The Via Dante pedestrian street in downtown Milan on March 10, 2020. Italy imposed unprecedented national restrictions on its 60 million people on March 10, 2020, to control the deadly coronavirus. Photo: AFP/Miguel Medina

Italians were adapting Tuesday to the government’s new motto: “I’m staying at home,” with streets, squares and cafes eerily quiet as the government battles to contain Europe’s worst coronavirus outbreak.

Milan’s famous Piazza del Duomo was almost totally deserted, with trams also running virtually empty through the city center.

On Rome’s central Piazza Venezia, where dozens of taxis would normally be waiting to ferry around tourists and locals alike, only two were taking fares on Tuesday morning.

Still on the capital’s roads was 48-year-old driver Andrea. He had finally found a mask, but said there was “barely any movement” anymore, and no fares to be had from tourists.

Only a handful of sightseers could be seen in Rome’s historic center, far fewer than would normally turn out in the crisp, early spring sunshine.

However, some Italians still considered their travel to be essential. There was normal traffic in evidence on Tuesday morning on the Via Cristoforo Colombo, one of the main arteries into the capital.

The measures announced late on Monday include limiting travel, halting public gatherings and sports competitions, as well as closing schools and universities across the country.

According to the government decree, travel is only meant to be for “urgent, verifiable work situations and emergencies or health reasons.”

‘Shock therapy’

The lockdown was dubbed “shock therapy” by the La Repubblica daily and some instances of panic buying were reported overnight after the government’s announcement.

In Rome and Naples queues were reported at 24-hour supermarkets, with customers stocking up on “potatoes, milk, sugar, flour and soap, as if in wartime,” the Ansa news agency reported.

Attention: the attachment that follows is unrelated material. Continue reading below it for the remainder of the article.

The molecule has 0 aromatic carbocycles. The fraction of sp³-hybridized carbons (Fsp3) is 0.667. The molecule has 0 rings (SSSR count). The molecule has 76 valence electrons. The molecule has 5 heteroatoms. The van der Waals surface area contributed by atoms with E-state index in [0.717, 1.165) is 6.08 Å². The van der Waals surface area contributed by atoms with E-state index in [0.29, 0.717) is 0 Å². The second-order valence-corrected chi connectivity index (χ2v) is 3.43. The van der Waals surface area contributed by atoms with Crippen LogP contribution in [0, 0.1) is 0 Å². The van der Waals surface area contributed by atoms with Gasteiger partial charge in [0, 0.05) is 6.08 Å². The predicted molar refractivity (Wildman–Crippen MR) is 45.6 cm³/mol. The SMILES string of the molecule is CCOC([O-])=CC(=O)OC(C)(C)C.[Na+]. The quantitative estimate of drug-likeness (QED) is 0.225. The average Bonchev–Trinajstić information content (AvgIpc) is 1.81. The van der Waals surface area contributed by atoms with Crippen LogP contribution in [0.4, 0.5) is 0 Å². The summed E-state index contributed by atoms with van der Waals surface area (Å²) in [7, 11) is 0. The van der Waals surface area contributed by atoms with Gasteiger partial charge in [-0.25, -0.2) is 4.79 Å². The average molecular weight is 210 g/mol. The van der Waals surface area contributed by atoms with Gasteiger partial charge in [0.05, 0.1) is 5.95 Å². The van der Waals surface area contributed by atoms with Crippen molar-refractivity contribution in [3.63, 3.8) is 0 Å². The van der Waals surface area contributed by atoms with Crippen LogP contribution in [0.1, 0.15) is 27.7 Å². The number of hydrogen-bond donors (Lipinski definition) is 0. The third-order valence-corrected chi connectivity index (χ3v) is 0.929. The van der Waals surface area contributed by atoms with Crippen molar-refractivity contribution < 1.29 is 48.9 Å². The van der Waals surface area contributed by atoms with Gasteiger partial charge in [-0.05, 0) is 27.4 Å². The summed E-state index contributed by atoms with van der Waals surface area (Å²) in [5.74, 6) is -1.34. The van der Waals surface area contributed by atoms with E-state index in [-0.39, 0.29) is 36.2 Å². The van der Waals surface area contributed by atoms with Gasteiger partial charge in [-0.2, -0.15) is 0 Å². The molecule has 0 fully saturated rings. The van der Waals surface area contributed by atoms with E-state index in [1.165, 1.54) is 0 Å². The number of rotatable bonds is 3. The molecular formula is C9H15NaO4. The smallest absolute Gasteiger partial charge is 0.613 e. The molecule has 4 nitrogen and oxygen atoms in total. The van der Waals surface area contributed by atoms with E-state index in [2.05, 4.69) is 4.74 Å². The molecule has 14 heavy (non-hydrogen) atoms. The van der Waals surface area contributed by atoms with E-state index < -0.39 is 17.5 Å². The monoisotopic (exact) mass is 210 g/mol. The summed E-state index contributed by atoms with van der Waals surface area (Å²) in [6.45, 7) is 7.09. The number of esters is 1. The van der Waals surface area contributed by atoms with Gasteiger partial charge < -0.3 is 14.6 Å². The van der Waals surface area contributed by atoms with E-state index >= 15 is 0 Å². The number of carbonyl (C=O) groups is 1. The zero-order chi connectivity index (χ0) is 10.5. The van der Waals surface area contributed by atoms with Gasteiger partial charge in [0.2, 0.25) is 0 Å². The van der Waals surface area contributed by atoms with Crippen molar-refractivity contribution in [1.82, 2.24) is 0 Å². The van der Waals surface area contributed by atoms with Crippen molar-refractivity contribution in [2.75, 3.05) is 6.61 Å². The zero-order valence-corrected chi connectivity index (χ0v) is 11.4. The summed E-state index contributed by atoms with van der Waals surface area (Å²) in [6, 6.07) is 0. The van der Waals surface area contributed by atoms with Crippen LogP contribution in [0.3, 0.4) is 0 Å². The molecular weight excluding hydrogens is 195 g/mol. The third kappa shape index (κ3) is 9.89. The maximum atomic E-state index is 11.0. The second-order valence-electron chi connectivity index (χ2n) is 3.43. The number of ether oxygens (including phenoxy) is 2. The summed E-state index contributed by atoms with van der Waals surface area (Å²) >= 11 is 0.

Even three players from the Serie A Napoli football club were spotted amid the queues in Naples, with fans sharing pictures of them on social media.

In response, the government issued a statement on Tuesday morning clarifying its instructions: travel was still permitted for “normal needs, for example for food shopping,” it said.

“The closure of food stores is not planned,” the statement added. “Food supplies will be ensured as normal. It is unnecessary and above all against the spirit of the decree … to rush to buy food or other essential supplies,” it said.

Nevertheless, queues could still be seen at Rome supermarkets on Tuesday.

One of those venturing out, 85-year-old Grazia, said: “I’m not scared of anything in particular but there is a general worry. I put gloves on when I go out, I have masks but I’m not using them anymore – in any case you need the ones with the filters,” she added.

Signs of solidarity

Some have found other pressing reasons for leaving the house.

“My job would allow me to stay at home …,” said Simone, a 30-year-old clarinetist in Bologna’s Municipal Theatre Orchestra. “But I prefer to go to the theater because at the moment there is nobody, I’m practically alone.

“And besides, since my neighbors are all at home, they all complain when I play music,” he added.

But despite the complications of the new arrangements, there has also been evidence that the situation is bringing out Italians’ better nature. 

In one apartment block in Rome’s Trastevere quarter, there was a note offering help to elderly residents with shopping or any other errands, with a phone number to call.